Four Fundamental Object-Oriented Programming Concepts in Java

Encapsulation, abstraction, inheritance and polymorphism. Those are four primary Java OOP concepts. Understanding them can help us understand better how Java works. Those words can be intimidating we you first saw them, but it is not difficult to understand once we see some examples.


Encapsulation is binding variables and methods together. In encapsulation, the variables of a class are private, other classes can only access they (modify and review the variables values) through the public getter and setter methods you provided. So encapsulation is also known as data hiding.


Abstraction is the process of hiding the implementation details from the user. It only shows the user what the object does but not how it does it. It hides all the mess from the user.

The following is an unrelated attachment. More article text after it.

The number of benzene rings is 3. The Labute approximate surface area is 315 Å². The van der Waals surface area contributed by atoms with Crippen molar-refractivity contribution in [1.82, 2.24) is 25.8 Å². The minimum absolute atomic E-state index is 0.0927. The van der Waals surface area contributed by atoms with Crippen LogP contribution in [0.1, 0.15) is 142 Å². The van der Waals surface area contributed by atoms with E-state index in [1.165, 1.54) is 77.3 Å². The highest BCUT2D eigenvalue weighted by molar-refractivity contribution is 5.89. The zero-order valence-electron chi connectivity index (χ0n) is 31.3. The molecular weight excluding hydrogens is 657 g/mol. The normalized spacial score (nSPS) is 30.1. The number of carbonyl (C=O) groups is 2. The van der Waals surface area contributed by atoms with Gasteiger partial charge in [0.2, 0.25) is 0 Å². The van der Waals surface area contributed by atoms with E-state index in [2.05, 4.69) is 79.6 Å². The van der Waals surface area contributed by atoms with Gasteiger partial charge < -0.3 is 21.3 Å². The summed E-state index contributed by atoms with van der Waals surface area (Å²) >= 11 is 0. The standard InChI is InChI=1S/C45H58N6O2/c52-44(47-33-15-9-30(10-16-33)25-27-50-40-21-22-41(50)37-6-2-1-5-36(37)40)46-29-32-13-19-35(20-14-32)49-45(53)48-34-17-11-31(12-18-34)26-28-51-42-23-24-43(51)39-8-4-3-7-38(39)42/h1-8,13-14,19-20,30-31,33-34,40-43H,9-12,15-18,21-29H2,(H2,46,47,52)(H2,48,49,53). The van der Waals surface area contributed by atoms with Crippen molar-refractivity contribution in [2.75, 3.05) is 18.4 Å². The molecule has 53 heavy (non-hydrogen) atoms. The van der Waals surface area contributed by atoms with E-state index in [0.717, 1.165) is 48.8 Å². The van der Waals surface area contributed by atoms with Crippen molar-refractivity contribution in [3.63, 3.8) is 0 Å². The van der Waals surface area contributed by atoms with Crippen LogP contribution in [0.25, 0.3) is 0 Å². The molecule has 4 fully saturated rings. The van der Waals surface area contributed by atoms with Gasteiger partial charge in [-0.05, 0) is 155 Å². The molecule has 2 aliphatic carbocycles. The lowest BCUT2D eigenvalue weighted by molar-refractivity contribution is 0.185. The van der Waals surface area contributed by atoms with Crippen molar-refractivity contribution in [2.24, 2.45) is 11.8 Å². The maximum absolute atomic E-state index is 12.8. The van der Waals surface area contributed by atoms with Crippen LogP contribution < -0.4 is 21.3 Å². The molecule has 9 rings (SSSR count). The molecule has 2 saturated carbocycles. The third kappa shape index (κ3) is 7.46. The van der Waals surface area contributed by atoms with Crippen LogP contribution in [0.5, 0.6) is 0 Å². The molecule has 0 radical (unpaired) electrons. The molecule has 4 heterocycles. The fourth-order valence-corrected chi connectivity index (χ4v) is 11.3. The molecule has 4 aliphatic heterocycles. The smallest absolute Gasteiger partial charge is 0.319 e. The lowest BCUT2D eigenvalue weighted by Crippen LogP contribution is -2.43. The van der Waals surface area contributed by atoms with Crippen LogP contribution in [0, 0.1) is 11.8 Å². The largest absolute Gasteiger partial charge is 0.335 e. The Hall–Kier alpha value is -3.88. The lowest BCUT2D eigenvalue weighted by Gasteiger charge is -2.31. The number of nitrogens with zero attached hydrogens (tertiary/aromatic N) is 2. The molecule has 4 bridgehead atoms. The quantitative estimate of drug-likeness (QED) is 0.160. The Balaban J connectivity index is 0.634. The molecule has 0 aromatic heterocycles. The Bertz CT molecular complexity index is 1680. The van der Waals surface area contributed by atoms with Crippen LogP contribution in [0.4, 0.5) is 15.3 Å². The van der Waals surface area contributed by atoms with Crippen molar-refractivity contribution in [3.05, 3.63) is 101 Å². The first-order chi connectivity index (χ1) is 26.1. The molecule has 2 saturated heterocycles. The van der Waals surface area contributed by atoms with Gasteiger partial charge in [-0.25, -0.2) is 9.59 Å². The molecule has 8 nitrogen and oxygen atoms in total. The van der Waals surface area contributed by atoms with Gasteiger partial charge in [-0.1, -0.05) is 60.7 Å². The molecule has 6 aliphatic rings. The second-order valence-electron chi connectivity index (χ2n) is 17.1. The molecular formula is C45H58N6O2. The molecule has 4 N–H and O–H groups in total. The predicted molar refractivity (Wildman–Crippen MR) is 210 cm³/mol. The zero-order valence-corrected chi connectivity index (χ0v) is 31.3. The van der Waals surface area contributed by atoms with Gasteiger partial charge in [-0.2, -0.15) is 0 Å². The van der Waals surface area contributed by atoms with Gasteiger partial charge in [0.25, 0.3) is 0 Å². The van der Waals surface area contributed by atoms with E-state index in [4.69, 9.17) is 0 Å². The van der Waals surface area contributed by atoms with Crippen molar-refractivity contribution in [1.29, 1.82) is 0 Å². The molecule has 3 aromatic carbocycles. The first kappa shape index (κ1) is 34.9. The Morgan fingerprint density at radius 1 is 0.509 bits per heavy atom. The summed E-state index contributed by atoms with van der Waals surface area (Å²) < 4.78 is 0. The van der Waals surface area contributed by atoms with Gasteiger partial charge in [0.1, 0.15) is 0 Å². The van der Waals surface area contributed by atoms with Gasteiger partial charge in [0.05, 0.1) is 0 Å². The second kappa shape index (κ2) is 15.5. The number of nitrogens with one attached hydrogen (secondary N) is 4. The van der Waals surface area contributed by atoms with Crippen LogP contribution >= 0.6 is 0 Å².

For example, when you send a text to your friend, you do not have to worry about establishing a network connection with your friend’s phone, or finding the IP address to determine where to direct the message. You simply have to type your message and hit send.


When one class (child class, subclass) extends another class (parent class, superclass), the child class acquires the properties (methods and fields) of the parent class.

For example, class P has functions getSum() and getDifference(). If class C decides to extend class P, class C automatically carries the functions getSum() and getDifference() without explicitly implementing those functions inside class P.


Polymorphism is similar to inheritance, but now we can rewrite/reimplement the functions that are created from the parent object to the child class.

For example, class Shapes has getSurface(), we have Triangle , Circle , and Rectangle classes. When they extends class Shapes , each of them can have their own version of getSurface() .